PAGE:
These maps show how much damage a North Korean thermonuclear weapon could do to major American cities
To help the public get a handle on nuclear threats, Alex Wellerstein, a historian of science at Stevens Institute of Technology, created Nukemap: an interactive simulator that lets you set off a nuke anywhere on a world map.
A recent update even lets you predict where clouds of radioactive fallout might drift based on current weather."A realistic understanding of what nuclear weapons can and can't do is necessary for any discussion that involves them," Wellerstein previously told Business Insider. "People tend to have either wildly exaggerated views of the weapons, or wildly under-appreciate their power."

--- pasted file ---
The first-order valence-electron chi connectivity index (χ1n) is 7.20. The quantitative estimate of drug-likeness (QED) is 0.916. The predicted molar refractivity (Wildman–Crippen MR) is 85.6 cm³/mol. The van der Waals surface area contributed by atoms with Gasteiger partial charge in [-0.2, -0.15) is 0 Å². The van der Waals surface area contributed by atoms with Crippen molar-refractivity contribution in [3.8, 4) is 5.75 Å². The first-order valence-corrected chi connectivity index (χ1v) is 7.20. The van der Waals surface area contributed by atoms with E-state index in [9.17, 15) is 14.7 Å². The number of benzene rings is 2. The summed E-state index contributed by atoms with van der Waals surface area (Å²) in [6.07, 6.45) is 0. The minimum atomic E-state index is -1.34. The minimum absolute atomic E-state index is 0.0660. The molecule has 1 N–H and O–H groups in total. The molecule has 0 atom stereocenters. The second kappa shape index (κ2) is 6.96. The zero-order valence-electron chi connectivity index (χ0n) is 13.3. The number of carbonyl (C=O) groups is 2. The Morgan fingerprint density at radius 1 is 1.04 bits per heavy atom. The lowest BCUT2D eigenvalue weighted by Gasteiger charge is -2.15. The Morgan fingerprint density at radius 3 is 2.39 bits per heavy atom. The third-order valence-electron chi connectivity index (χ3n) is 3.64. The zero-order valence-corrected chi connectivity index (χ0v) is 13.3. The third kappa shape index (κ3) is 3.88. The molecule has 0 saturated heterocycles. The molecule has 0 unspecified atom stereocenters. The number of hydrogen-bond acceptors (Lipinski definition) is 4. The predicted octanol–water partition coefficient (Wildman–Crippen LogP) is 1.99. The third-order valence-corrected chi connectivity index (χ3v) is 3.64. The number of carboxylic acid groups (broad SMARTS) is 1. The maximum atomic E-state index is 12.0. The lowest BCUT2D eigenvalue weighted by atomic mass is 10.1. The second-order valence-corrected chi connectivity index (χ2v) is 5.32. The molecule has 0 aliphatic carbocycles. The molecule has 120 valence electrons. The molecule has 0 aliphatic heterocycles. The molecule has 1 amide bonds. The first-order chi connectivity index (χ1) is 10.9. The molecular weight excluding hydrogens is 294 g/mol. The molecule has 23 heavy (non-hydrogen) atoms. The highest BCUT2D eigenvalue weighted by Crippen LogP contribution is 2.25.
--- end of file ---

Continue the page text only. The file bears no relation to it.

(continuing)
Given rising public interest in North Korea's intercontinental ballistic missile and nuclear test programs, Wellerstein recently added the isolated nation's Sept. 3 underground blast - its most powerful yet - to a list of preset options in Nukemap.
The device may have been a thermonuclear bomb since it yielded an explosion of roughly 150 kilotons' worth of TNT. That's about 10 times as strong as the Hiroshima bomb blast of 1945, which inflicted some 150,000 casualties.
Although a nuclear-tipped North Korean missile couldn't reach most of the continental US (yet), and casualties are notoriously tough to estimate, the images below show what could happen if a 150-kiloton warhead hit major American cities.
We chose the 10 following US cities because they are the most densely populated, and ranked them based on estimated loss of life.